Total Pageviews


Search This Blog

Paypal Button for Donations

Saturday, March 16, 2019

Hallux Limitus: Email Advice

Hi Dr. Blake -

I stumbled onto your blog while searching for information on hallux limitus, which has been suggested to be by a podiatrist and PT. I'm a 33 year old man, in general good health and consider myself to be an active person.
Here's a brief background around the hallux limitus:
  1. I started walking about 10k steps per day in October 2017. (Roughly double what I was doing before Dr. Blake's comment: That total is one of my mantras for life. 
  2. In January 2018 (4 months later), I began a transition to moccasin-style (SoftStar) shoes with CorrectToes silicone toe spacers.
    • Both of these were in hopes of improving knee and hip pain that doesn't allow me to run and shows up while hiking long distances, but that wasn't a problem during everyday walking.
    • About 10 years ago, a PT told me I had "runners knee", "patellofemoral syndrome" or "IT band syndrome" causing pain in my right knee that required me to stop a training program for a marathon. This diagnosis was when I got interested in minimalist shoes and other 'alternative' approaches, and why I began this transition in January 2018.
  3. In March 2018 (about 2 months into the footwear transition) - during one of my walks I had a sharp pain develop quickly (over the span of probably one minute) in my right big toe. It was bad enough that I had to stop walking and get a ride home.
    • That evening I noticed some bruising that wrapped basically from the underside of the proximal phalanx to the right side of the IP joint on my right big toe. Not sure exactly how to explain this, but it looked like bruising that originated from inside the toe somehow - i.e., not from some kind of trauma. Dr. Blake's comment: I do not know how much you pronate, which could be the issue, or just the correct toes pulling on the ligaments too much with that amount of walking. I tend to use correct toes just around the house, at least for several months until you get used to them. They are powerful tools, but of course you probably had no guidance.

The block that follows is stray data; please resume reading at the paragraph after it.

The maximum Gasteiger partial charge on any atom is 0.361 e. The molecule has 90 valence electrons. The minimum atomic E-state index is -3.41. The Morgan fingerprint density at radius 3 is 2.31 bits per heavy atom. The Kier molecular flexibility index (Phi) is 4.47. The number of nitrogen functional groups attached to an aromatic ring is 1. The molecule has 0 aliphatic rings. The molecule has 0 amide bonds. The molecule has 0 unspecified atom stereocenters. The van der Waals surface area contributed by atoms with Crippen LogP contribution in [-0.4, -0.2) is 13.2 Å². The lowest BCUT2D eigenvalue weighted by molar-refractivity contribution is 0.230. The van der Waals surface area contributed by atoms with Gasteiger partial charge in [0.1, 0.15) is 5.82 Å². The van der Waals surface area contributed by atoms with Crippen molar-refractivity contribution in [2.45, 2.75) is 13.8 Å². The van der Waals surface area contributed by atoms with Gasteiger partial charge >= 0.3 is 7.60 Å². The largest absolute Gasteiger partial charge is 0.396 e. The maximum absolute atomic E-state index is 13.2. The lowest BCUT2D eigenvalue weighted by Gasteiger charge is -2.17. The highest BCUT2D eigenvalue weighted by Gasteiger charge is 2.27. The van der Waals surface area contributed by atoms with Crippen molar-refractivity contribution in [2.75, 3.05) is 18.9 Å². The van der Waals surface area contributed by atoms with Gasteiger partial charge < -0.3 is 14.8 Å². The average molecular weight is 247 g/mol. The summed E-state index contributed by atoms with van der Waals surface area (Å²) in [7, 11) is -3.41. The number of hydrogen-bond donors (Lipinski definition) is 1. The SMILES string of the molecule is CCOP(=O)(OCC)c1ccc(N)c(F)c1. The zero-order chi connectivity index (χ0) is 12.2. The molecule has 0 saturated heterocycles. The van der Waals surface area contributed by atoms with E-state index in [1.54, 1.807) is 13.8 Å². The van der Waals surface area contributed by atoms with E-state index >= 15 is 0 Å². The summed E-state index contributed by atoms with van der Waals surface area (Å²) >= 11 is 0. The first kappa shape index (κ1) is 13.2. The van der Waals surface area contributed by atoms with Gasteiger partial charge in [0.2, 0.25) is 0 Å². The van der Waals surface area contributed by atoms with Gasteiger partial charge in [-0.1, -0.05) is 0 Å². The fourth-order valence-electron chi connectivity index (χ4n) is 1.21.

4. My physician ordered x-rays - which he said just showed soft tissue swelling under the joint but nothing specific. Dr. Blake's comment: Good start. 
  5. In April 2018 - A podiatrist examined me and suggested I had Hallux Limitus. Dr. Blake's comment: Is it functional or structural, or a combination of both. What were the degrees that they measured? Normal big toe dorsiflexion (upward bend) is 75 to 90 degrees and Hallux Limitus is between 30-60. 
    • His recommendations were: orthotic inserts, shoes with a 1/2 to 1 inch heel, and shoes with a rigid midsole. Dr. Blake's comment: With hallux limitus, all three of those things can help or hurt based on several factors. If you get them, and they bother you disregard. Try everything together, and also separate to see what the effect is on the big toe. 
    • I ended up using Vasyli Dananberg First Ray Orthotics, which claim to help with hallux limitus by having a 1st MPJ cutout. Dr. Blake's comment: These are to increase the motion in the big toe joint, so why a rigid shoe? Of course there are times to limit the motion, and times to free up the motion. Do the self mobilization video a couple of times a day to see if that helps.